x Abu Dhabi, UAEWednesday 17 January 2018

Emirates slips down global scale of innovators

The country is ranked 26th in a world survey on innovation, down from 14th place in the same survey last year.

The Emirates is ranked 26th in a world survey on innovation, down from 14th place in the same survey last year. The US finished on top for the second successive year on the Global Innovation Index (GII), compiled by the business school, INSEAD, and the Confederation of Indian Industry. It was followed by Germany, Sweden, the UK and Singapore.

While the UAE lost ground, it still ranks highly in the region. Of the GCC countries, only Qatar ranked higher, at 24th. Kuwait ranked 30th, Saudi Arabia was 32nd, Bahrain was 34th and Oman was 52nd. "These governments and national leaderships are using their wealth to beef up their competitive abilities through high innovation and ICT [information and communication technology] usages," the report said of the resource-rich Gulf countries.

"Qatar, with a per-capita income of US$62,000 (Dh227,730), is incorporating national initiatives to instil changes and innovations at the societal and business levels. All of these efforts will ensure to a certain extent that despite the performance of the crude barometer in the coming years, the innovation momentum will be supported." The rankings were based on a broad compilation of 92 economic indicators, including how long it takes to start a business, control of corruption, literacy rates, internet use, ease of access to stock markets, wealth and spending on innovation.

The Emirates topped the ranking in "age structure", or the percentage of the population that is between 15 and 64 years old, and in mobile phone subscribers per capita. The country also scored well in the "entrepreneurs as role models" category, where it ranked third, "overall infrastructure quality", where it was 11th, and GDP per capita, where it finished fifth. Soumitra Dutta, an INSEAD professor and the report's main author, defended the broad take on innovation implied in the GII's methodology.

"Innovation today has become a more broad-based, horizontal concept that takes into account societal innovations, innovation in governance and innovation in citizen engagement," he said. "It's not just creating your next Macintosh or your next phone." Numerous projects and investments have been initiated or proposed across the nation to foster innovation and help diversify the economy away from oil and towards renewable energy sources such as solar and wind power.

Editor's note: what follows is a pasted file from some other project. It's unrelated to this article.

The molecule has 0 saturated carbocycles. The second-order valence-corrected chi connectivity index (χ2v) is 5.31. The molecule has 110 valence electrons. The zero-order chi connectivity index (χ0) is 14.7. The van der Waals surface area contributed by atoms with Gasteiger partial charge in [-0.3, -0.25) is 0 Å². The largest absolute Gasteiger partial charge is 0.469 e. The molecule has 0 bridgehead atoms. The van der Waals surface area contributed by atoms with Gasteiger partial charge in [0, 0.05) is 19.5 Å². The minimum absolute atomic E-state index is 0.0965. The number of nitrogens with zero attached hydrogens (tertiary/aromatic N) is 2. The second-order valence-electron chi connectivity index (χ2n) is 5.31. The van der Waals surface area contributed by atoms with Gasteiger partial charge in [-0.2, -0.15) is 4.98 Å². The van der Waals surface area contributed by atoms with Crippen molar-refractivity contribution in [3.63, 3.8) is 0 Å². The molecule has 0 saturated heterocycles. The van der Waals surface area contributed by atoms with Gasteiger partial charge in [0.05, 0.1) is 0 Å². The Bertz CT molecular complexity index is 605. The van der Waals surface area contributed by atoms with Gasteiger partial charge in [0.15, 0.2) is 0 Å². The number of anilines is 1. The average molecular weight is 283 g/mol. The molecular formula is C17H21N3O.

Masdar, an initiative in Abu Dhabi that promotes the development and use of renewable-energy technologies, is a cornerstone of the emirate's ambition to achieve this aim. According to the GII report, this kind of investment in innovation holds out promise for countries such as the UAE, despite its slip down the rankings since the first GII appeared last year. "While the three countries in the Middle East and West Asia region - Israel, UAE and Qatar - continue to show promise, they have moved down in the ranking compared with last year," the report said.

"All these three countries benefit from a few common denominators. One - oil wealth, the relatively low population base, high per capita income and the smallness of the countries make it easier to implement policies. Two - all of them have benefited from government and political leadership that sets them apart from their neighbours through policies designed to attract skilled workers and technology-intensive companies."

Still, the UAE and the rest of the Gulf countries may have a long way to go until they fully realise their potential for innovation. While the UAE has invested heavily in initiatives that have attracted world-class talent to work on the development and use of new technologies, it may take some time before the country can call itself a force in "fundamental" innovation, or the creation of new technologies and systems from scratch.

"I can see major contributions in the UAE in the fields of engineering innovation and infrastructure development," said Dr Thomas Gering, of the CSEM-UAE Innovation Centre, a joint partnership based in Ras al Khaimah. "Fundamental innovation, however, is something different. Fundamental innovation results in completely new products and processes that are disrupting existing markets while creating formerly non-existing ones.

"In this area, I have not seen many efforts by UAE institutions so far." afitch@thenational.ae